The labor theory of value is a lie

published Jan 02, 2012, last modified Jun 26, 2013

Refutation by counterexample.

The labor theory of value is a lie
Most people think they're ugly, but I like them. The LTV can't explain that...

From Wikipedia:

The labor theories of value (LTV) are heterodox economic theories of value which argue that the value of a commodity is related to the labor needed to produce or obtain that commodity.

A simple counterexample:

I save in gold. Now, I have two choices -- I can buy ounces of gold in the form of coins like Canadian Gold Maple Leaves, or I can buy ounces of gold in the form of gold bars.

For PAMP Suisse bars, the amount of energy expended into giving them their final shape is the same as for Canadian Gold Maple Leaves, the elaborate and intricate design is the same in terms of effort and attention to detail, and the final shape is produced to specifications of the same accuracy as for Maple Leaves.  In each case, the amount of labor -- energy -- expended to produce the final commodity, and the amount of original commodity expended to produce the final commodity, is exactly the same.

So, the LTV would predict that PAMP Suisse bars and Maple Leaves should be equal in terms of value.  That is, we ought to see gold buyers willing to give up the exact same (money, time, effort) in exchange for either Maple Leaves or Suisse bars, and they shouldn't prefer either over the other.  Same inputs, same labor, remember?

Except PAMP Suisse bars really don't have the same value as Maple Leaves. Observing reality, gold Maple Leaves command a higher price than PAMP Suisse bars (always around 3% to 5% higher). That is to say, buyers are willing to give up more for coins, than they are willing to give up for bars.

Ooops, LTV!  What happened?  How does the LTV explain that?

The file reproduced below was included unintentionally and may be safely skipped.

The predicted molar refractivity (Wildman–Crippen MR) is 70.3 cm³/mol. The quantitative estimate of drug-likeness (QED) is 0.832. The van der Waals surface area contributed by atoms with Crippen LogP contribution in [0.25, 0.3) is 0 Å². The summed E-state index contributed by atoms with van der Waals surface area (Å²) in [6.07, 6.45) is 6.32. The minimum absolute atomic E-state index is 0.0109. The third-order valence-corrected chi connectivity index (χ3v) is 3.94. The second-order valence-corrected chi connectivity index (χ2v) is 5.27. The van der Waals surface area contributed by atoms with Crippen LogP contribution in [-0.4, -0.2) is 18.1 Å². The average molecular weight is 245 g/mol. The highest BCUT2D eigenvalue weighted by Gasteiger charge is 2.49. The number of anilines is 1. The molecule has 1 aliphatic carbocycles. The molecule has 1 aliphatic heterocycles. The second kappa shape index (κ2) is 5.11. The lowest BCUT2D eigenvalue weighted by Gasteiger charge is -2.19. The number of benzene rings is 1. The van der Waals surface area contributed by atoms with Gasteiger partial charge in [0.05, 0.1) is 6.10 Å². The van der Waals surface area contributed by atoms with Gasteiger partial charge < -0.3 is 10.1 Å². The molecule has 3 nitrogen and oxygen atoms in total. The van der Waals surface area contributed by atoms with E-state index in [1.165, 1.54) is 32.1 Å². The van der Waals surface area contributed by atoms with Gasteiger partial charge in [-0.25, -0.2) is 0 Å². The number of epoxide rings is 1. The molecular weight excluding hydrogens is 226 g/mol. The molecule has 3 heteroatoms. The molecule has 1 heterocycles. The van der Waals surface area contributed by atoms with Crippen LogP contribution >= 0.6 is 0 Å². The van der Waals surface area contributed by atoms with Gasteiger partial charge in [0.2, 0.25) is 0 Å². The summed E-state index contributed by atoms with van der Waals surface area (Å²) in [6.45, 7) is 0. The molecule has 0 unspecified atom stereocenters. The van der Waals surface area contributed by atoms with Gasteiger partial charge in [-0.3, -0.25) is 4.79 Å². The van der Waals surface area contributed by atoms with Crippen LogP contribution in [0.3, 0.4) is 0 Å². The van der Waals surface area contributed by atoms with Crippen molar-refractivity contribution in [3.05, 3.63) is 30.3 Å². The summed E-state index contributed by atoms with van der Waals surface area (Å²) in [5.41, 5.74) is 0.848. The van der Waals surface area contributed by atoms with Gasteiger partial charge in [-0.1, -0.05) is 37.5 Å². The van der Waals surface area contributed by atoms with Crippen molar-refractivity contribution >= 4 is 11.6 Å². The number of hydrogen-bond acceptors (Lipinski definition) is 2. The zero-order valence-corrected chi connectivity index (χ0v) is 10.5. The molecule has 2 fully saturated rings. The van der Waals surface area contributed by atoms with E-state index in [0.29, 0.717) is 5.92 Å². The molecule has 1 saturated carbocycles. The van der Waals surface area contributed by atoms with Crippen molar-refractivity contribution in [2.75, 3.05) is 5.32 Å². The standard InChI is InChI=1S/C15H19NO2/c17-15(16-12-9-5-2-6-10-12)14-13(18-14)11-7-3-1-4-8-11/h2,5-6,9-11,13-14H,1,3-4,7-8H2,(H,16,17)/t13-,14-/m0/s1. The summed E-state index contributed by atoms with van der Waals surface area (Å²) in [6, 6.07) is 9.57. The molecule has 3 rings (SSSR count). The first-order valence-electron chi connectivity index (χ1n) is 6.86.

Well, LTV cannot explain that. Unless "roundness" of an object means that some supernatural magical labor skill was used to make the object, then LTV clearly predicts one thing, and reality says another. When theory and reality contradict, that means the theory is wrong.

Therefore, we have deduced that the LTV is wrong.

So how could we go about explaining this disparity in prices then?

Well, it's very simple to me.  I'd use the subjective theory of value.  It states that the value of an object is not related to the labor that went into making the object.  The value of an object is (so says the theory) a function of the particular buyer's preferences (see above) where labor is only a small factor, along with time preference, perceived utility of the object, and many more seemingly-"irrational" or circumstantial individual factors that the evaluator judges on the spot.  That is, you can only know the value of a thing in relation to a person and how much he is actually willing to give up for the thing right now.


So, for me, it's pretty clear that more people want coins than the people who want gold bars, thus the prices of each item are adjusted to match by the sellers. Why?   Meh!   Maybe they like the roundness of coins. Maybe they like the particular design. Maybe they are coin collectors. Maybe people are conditioned to perceive rounds "more like money" than bars. Who the fuck knows, the theory doesn't care anyway.  All we know is the observable fact that people are willing to give up more to get coins, compared to bars that are exactly the same in every aspect but shape.  This proves beyond any doubt that, in matters of gold purchases, most people prefer the round thing over the rectangular thing, all other things being the exact same.

Now, and consistent to the subjective theory of value, there should be a small portion of people who do in fact prefer different things than what the majority prefers, all else -- labor or inputs -- being the same.  Remember that the labor theory of value makes no such contemplation for varying individual preferences, whereas it's the core element in the subjective theory of value.

That is to say, in matters of gold purchases, we should see people who do actually prefer the rectangular thing over the round thing.

I am living proof of that.  I am part of that group.  I care about melt value of the metal more than the shape it was cast into.  I value the precious metal more than I value the way it is shaped or the labor that went into it. So, what I do, is I get the bars, because my personal preference is that bars get me the most precious metal for a given amount of money, and I don't give a damn about the shape. In that sense, this exchange is more advantageous to me than getting coins would be, because it adjusts to my own subjective preferences much better than other people's preferences.

There you go.  Labor theory of value disproven.  Subjective theory of value proven.